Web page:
MicrobiotaMi Comment 03_20 by Roberto Ferrarese
Related Journal Article: Multi-omics analyses of radiation survivors identify radioprotective microbes and metabolites. Science. 2020 Oct 30;370(6516):eaay9097. doi: 10.1126/science.aay9097
The role of gut microbiota and metabolites in protecting against radiation injury
One of the most longstanding and unresolved problems in radiotherapy is radiation injury: after partial or total body exposure to ionizing radiation, an acute radiation syndrome or sickness (ARS) may occur, leading to poor hematopoietic recovery and injury to gastrointestinal tract. Although some previous studies showed the association between gut microbiota and radiation-induced damage, none of them has deepened the mechanism behind this association. In this manuscript, Guo and colleagues discovered that a distinct gut microbiome composition and specific bacterial metabolites could offer substantial protection against radiation-induced damage in mice. First, they exposed mice to a high dose of total body radiation and observed that a small percentage of these mice could survive: they called them “elite-survivors”. Subsequently, the authors performed high-throughput gene-sequencing analysis of 16S ribosomal RNA in fecal bacterial DNA isolated from elite-survivors and control mice: interestingly, elite survivors harbored a distinct bacterial community compared to control mice. In order to study the contribution of microbiota to radioprotection, the authors performed a “cohousing” assay, transferring fecal microbiota samples through dirty cage-sharing experiment, and a fecal microbiota transplantation experiment, demonstrating that microbiota from elite-survivors protected germ free and specific pathogen free recipient mice by promoting hematopoietic proliferation, reducing cell death and elevating survival rates. Microbiota analysis revealed that Lachnospiraceae and Enterobacteriaceae were the most enriched bacteria in the elite-survivors and monoassociation studies confirmed the protective role of these bacteria in promoting hematopoiesis and attenuating gastrointestinal damage. Then, in order to discover if these bacterial taxa might be of relevance to human, the authors undertook a clinical study: in fecal samples of leukemia patients undergoing radiotherapy they observed that Lachnospiraceae and Enterobacteriaceae were significantly more abundant in subjects with fewer adverse effects, with a statistically significant negative correlation between the abundance of these bacteria and the occurrence of gastrointestinal adverse effects. Finally, the authors demonstrated that enhanced short chain fatty acid production by Lachnospiraceae played a role in the protective effect against radiations. In particular, they showed that propionate had a role by alleviating the effects of DNA damage and diminishing the release of reactive oxygen species generated by ionizing radiation. Moreover, using an unbiased metabolomics approach on fecal samples from elite-survivors, the authors identified two tryptophan metabolites that provided long-term radioprotection in vivo.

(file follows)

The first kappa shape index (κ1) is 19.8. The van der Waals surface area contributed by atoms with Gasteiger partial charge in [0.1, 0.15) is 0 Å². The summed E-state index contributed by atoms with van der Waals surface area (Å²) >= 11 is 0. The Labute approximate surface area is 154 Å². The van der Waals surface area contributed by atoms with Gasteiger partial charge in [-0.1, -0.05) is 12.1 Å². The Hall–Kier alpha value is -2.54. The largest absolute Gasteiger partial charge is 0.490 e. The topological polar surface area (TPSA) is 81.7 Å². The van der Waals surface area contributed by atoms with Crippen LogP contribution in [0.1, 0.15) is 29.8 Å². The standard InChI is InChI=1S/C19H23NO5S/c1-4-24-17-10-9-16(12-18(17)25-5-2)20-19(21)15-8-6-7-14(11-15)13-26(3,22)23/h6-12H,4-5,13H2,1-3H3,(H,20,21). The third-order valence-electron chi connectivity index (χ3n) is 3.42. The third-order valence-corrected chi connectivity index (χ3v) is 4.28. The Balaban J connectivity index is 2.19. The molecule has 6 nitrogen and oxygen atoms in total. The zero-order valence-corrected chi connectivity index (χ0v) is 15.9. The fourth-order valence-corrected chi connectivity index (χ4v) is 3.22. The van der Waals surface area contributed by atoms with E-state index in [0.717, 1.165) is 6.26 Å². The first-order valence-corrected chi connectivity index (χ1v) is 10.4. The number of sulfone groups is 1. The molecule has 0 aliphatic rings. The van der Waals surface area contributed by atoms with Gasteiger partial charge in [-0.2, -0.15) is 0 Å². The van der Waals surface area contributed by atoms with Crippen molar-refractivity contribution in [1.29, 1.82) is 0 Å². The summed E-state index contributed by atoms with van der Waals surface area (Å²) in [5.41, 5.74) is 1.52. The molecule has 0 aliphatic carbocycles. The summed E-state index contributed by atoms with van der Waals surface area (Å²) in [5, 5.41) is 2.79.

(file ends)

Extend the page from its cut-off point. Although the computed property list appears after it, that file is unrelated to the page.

In conclusion, in this study Guo and colleagues demonstrated that Lachnospiraceae, Enterobacteriaceae and their metabolic products had a role in protecting host from ARS by promoting hematopoiesis and reducing gastrointestinal damage. These findings are particularly interesting because, to date, treatment options for adverse side effects of radiation exposure are limited and expensive and intervening on the microbiota and metabolites could be a promising way to complement or replace current treatments.
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